Wednesday, May 25, 2022
Stephen Curtis (Cross Border Analytics), Google's Cost Sharing Arrangement: Bride of Frankenstein:
This paper performs a forensic analysis of Google's transfer pricing cost sharing arrangement based on forensic economic analysis of public information, including tax litigation in France, tax hearings conducted in the United Kingdom, information from a related U.S. tax court case, documents disclosed in a European data privacy investigation, published materials containing insider accounts of Google’s operations, books, periodicals and other sources. The paper finds that Google appears to have violated U.S. transfer pricing laws in 2009 and later years, in ways that appear to have invalidated its cost sharing arrangement but which were not detected by the IRS. These tax violations appear to have led to the potential of tax assessments by the IRS of more than $38 billion and up to $50 billion. Google is now a subsidiary of Alphabet Inc., and the company's reserves for Uncertain Tax Positions were $3.8 billion as of December 31, 2020 – reserves that are about 90% less than this tax adjustment risk. The ability of the IRS to apply periodic adjustments is not limited by any statute of limitations.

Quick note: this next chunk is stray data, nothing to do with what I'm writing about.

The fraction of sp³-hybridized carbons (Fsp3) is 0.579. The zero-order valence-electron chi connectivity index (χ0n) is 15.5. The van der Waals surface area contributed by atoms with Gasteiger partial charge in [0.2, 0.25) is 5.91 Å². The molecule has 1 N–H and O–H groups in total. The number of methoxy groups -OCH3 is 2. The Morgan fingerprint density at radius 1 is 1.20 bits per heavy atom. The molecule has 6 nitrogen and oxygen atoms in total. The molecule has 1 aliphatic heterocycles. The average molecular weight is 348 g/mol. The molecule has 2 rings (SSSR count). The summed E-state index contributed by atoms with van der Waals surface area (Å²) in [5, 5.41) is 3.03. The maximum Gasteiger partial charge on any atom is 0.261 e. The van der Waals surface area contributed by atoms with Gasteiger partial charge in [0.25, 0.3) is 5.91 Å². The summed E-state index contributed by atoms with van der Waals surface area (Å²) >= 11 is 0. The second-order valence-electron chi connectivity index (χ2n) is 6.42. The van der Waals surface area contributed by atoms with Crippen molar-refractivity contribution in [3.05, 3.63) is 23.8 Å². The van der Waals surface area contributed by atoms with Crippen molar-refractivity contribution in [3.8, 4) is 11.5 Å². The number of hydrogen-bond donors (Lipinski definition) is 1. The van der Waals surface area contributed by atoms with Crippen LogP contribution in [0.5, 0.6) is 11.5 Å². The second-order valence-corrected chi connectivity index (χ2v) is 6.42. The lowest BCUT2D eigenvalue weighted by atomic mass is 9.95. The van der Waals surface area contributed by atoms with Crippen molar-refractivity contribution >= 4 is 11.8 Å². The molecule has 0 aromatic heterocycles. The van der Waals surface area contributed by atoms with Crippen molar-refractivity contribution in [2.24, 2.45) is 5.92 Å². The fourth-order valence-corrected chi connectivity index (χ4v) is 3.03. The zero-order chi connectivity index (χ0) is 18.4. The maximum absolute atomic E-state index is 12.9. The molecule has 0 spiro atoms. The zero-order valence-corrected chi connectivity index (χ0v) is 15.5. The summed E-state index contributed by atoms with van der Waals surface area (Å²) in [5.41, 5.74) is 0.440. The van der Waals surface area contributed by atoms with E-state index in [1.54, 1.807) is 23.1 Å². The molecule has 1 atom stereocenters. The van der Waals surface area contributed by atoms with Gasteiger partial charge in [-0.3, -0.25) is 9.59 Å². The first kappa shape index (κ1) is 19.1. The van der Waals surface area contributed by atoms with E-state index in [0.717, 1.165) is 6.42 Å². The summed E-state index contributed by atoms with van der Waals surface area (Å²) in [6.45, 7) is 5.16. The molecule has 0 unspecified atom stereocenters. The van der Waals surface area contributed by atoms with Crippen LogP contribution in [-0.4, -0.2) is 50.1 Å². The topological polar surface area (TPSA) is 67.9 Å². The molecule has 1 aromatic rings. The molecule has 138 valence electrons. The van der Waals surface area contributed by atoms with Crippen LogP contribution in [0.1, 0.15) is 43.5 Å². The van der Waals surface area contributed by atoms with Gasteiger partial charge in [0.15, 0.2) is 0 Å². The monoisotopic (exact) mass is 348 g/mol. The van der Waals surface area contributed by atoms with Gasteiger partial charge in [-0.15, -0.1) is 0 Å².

Google’s cost sharing arrangement also appeared to violate the economic substance doctrine, and regulations governing the taxation of effectively connected income, primarily because its cost sharing arrangement in 2003 was implemented as a sham transaction with an Irish shell company, for which the IRS nevertheless awarded it an Advanced Pricing Agreement (APA) in 2006. Interestingly, the IRS is currently challenging what looks to be a similar profit shifting arrangement at Perrigo Company plc, despite having reviewed and approved Google’s arrangement, that continued without any apparent IRS challenge before Google eliminated it after the 2019 tax year.